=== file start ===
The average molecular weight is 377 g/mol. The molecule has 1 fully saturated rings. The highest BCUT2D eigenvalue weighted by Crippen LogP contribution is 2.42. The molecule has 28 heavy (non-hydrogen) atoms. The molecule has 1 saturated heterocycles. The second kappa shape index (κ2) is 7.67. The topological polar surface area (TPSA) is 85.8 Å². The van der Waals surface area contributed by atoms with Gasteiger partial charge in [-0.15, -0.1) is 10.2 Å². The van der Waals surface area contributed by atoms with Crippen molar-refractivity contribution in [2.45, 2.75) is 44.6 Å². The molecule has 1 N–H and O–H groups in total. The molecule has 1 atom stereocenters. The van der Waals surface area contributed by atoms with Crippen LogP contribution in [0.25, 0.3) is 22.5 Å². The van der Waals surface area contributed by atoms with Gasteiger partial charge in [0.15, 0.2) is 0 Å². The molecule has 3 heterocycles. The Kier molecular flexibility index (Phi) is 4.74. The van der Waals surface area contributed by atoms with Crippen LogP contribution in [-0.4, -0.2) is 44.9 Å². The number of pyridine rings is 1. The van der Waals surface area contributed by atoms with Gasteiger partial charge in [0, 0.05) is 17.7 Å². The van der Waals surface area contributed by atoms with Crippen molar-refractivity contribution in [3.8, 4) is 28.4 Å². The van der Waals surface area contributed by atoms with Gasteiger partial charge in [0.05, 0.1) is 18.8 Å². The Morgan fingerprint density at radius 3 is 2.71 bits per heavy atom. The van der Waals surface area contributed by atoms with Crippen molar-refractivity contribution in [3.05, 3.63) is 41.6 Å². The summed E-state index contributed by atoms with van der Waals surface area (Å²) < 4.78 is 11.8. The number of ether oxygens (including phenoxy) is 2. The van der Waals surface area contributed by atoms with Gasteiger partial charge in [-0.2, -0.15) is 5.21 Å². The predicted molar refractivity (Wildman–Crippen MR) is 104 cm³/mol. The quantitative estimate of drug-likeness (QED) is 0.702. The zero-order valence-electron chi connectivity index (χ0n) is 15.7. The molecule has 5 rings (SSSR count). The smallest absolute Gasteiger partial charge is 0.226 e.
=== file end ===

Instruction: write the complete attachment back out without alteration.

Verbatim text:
The average molecular weight is 377 g/mol. The molecule has 1 fully saturated rings. The highest BCUT2D eigenvalue weighted by Crippen LogP contribution is 2.42. The molecule has 28 heavy (non-hydrogen) atoms. The molecule has 1 saturated heterocycles. The second kappa shape index (κ2) is 7.67. The topological polar surface area (TPSA) is 85.8 Å². The van der Waals surface area contributed by atoms with Gasteiger partial charge in [-0.15, -0.1) is 10.2 Å². The van der Waals surface area contributed by atoms with Crippen molar-refractivity contribution in [2.45, 2.75) is 44.6 Å². The molecule has 1 N–H and O–H groups in total. The molecule has 1 atom stereocenters. The van der Waals surface area contributed by atoms with Crippen LogP contribution in [0.25, 0.3) is 22.5 Å². The van der Waals surface area contributed by atoms with Gasteiger partial charge in [0.15, 0.2) is 0 Å². The molecule has 3 heterocycles. The Kier molecular flexibility index (Phi) is 4.74. The van der Waals surface area contributed by atoms with Crippen LogP contribution in [-0.4, -0.2) is 44.9 Å². The number of pyridine rings is 1. The van der Waals surface area contributed by atoms with Gasteiger partial charge in [0, 0.05) is 17.7 Å². The van der Waals surface area contributed by atoms with Crippen molar-refractivity contribution in [3.8, 4) is 28.4 Å². The van der Waals surface area contributed by atoms with Gasteiger partial charge in [0.05, 0.1) is 18.8 Å². The Morgan fingerprint density at radius 3 is 2.71 bits per heavy atom. The van der Waals surface area contributed by atoms with Crippen molar-refractivity contribution in [3.05, 3.63) is 41.6 Å². The summed E-state index contributed by atoms with van der Waals surface area (Å²) < 4.78 is 11.8. The number of ether oxygens (including phenoxy) is 2. The van der Waals surface area contributed by atoms with Gasteiger partial charge in [-0.2, -0.15) is 5.21 Å². The predicted molar refractivity (Wildman–Crippen MR) is 104 cm³/mol. The quantitative estimate of drug-likeness (QED) is 0.702. The zero-order valence-electron chi connectivity index (χ0n) is 15.7. The molecule has 5 rings (SSSR count). The smallest absolute Gasteiger partial charge is 0.226 e.